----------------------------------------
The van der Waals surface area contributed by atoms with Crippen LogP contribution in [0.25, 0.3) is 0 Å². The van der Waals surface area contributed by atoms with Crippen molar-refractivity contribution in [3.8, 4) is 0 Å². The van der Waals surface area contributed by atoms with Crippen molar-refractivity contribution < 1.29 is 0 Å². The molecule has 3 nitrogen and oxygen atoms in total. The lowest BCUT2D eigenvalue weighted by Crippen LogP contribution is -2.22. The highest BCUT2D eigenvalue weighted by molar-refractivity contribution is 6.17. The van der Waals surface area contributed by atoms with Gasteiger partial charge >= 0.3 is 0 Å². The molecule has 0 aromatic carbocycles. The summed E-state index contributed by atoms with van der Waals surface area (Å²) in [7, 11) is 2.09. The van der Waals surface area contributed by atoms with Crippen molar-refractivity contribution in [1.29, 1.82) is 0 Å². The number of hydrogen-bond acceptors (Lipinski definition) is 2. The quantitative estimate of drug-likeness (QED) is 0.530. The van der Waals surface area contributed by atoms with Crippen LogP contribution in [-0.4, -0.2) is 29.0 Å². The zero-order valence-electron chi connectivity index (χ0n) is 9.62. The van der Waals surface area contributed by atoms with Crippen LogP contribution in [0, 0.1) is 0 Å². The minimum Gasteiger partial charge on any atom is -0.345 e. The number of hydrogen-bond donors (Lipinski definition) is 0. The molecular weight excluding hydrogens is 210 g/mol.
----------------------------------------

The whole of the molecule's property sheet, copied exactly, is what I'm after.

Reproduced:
The van der Waals surface area contributed by atoms with Crippen LogP contribution in [0.25, 0.3) is 0 Å². The van der Waals surface area contributed by atoms with Crippen molar-refractivity contribution in [3.8, 4) is 0 Å². The van der Waals surface area contributed by atoms with Crippen molar-refractivity contribution < 1.29 is 0 Å². The molecule has 3 nitrogen and oxygen atoms in total. The lowest BCUT2D eigenvalue weighted by Crippen LogP contribution is -2.22. The highest BCUT2D eigenvalue weighted by molar-refractivity contribution is 6.17. The van der Waals surface area contributed by atoms with Gasteiger partial charge >= 0.3 is 0 Å². The molecule has 0 aromatic carbocycles. The summed E-state index contributed by atoms with van der Waals surface area (Å²) in [7, 11) is 2.09. The van der Waals surface area contributed by atoms with Crippen molar-refractivity contribution in [1.29, 1.82) is 0 Å². The number of hydrogen-bond acceptors (Lipinski definition) is 2. The quantitative estimate of drug-likeness (QED) is 0.530. The van der Waals surface area contributed by atoms with Crippen LogP contribution in [-0.4, -0.2) is 29.0 Å². The zero-order valence-electron chi connectivity index (χ0n) is 9.62. The van der Waals surface area contributed by atoms with Crippen LogP contribution in [0, 0.1) is 0 Å². The minimum Gasteiger partial charge on any atom is -0.345 e. The number of hydrogen-bond donors (Lipinski definition) is 0. The molecular weight excluding hydrogens is 210 g/mol.